In Okinawa’s thick, hot jungle and amid its urban sprawl, a collection of green boxes has sprung up in the past year. These monitoring stations are simple, yet they have the potential to remotely track animal life and weather conditions on the island, collecting vast stores of information about species on the island.
Using remote acoustic monitoring to track bird activity on Okinawa for the first time, scientists examined the distribution of birds on Okinawa. Their study was published this month in the journal Ecological Research. Their work is part of a new collaboration between scientists and citizens: the Okinawa Environmental Observation Network (OKEON) Churamori Project, which aims to better understand the island’s terrestrial environment.
Okinawa’s forests are home to many colorful animal species, including these Calliphara exellens. Some of these species face conservation challenges from habitat loss and invasive species.
Researchers from the Okinawa Institute of Science and Technology Graduate University (OIST), and the University of Leeds (United Kingdom) recorded the “soundscape”—the acoustic landscape of natural and human-produced sounds—at five field sites over a one-month period in the summer. Microphones at the sites took in audio every 30 minutes, and recorded for a 10-minute period. Researchers then compared the distribution of their recordings to the makeup of the environment by land cover type.
A protected bird in Japan, the Okinawa rail (Gallirallus okinawae) resides only in the north of Okinawa.
The findings confirm what scientists have long thought to be true: there are more bird and animal sounds in less developed areas of the island, particularly in the north. There, a dawn chorus of chirps and calls awakens residents. Meanwhile, there are fewer animal sounds in the south of the island, where the landscape is more urban.
“Everyone knows a city sounds different than a forest, but scientists are increasingly interested in studying soundscapes in a quantitative way,” said Evan Economo, senior author on the paper and head of the Biodiversity and Biocomplexity Unit at OIST. “How an ecosystem sounds has a lot of information in the processes occurring there.”
For birds, which rely on their hearing to establish territory or feed or mate, human-caused sounds can be disruptive, Economo said. “Noise pollution can have a big effect.”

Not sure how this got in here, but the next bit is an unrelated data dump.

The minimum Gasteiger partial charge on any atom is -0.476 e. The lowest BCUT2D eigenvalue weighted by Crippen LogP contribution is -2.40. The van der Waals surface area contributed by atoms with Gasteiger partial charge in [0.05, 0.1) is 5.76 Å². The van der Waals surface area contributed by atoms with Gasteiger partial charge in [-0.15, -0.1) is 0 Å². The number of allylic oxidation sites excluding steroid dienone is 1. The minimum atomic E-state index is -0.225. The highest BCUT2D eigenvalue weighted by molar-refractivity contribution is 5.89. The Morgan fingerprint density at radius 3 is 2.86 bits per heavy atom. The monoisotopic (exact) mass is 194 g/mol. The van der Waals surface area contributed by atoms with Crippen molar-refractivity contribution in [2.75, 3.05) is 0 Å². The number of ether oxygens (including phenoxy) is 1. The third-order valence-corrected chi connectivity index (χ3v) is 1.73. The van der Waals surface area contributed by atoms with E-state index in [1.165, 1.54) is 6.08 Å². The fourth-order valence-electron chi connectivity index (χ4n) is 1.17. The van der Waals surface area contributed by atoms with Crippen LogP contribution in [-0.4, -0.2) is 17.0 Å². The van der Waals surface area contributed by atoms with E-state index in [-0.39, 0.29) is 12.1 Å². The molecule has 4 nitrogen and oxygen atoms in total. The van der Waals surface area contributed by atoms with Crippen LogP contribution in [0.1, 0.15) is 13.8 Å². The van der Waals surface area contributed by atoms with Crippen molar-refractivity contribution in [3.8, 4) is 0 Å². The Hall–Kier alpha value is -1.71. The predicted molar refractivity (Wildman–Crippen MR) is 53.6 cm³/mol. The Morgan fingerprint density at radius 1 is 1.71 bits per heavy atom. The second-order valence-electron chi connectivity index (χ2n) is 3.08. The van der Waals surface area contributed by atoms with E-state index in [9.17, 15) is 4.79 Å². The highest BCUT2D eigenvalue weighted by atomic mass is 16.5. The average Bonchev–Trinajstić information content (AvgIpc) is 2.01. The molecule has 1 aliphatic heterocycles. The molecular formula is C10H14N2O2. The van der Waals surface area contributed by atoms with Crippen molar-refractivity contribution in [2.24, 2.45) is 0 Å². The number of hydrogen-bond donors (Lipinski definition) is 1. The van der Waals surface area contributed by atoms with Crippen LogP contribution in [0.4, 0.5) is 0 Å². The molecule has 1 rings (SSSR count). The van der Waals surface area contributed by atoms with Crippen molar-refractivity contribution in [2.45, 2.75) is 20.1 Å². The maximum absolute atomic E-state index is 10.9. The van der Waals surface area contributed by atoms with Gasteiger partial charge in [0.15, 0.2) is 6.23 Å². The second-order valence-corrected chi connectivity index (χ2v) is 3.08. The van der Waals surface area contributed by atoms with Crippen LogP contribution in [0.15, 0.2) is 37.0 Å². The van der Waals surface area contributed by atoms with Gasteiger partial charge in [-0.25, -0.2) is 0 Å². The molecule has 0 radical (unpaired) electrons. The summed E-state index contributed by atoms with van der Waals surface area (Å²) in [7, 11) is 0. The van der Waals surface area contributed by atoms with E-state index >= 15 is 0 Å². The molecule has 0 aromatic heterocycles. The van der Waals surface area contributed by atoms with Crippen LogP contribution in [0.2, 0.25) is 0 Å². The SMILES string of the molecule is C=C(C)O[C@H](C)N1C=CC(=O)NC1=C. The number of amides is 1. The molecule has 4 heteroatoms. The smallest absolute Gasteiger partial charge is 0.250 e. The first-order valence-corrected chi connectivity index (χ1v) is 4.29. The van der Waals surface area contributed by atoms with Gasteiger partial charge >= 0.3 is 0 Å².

The Ryukyu robin (Larvivora komadori) is native to Japan’s Ryuku Islands.
The program itself is an important advancement for science on the island, said Nicholas Friedman, corresponding author on the study. The network’s automation allows researchers to more efficiently monitor sites—and track multiple sounds at once. The use of a supercomputer based at OIST and sound-recognition software allows the team to significantly reduce time spent on analysis.
“In a previous model of ecological research we’d have technicians in the field constantly to get this kind of data,” an approach that required extra training and additional time,” said Friedman. “But with this approach we can make a model of how you identify birds, so we can survey more sites with less money.”
The team aims to use the study as a basis for future research. They have expanded their recorders to 24 sites and will monitor multiple animals, including insects. The researchers have already collected more than 25 terabytes of audio—an amount that would take eight years to listen through without supercomputing power.
There are fewer animal sounds in the south of Okinawa, where the landscape is more urban.
(Image: Map created by Kenneth Dudley using data from the U.S. Geological Survey.)
For generations, researchers have thought about ecology in terms of the landscape. Now, new technology and methods are allowing scientists to record and examine the particular "soundscape" of a place.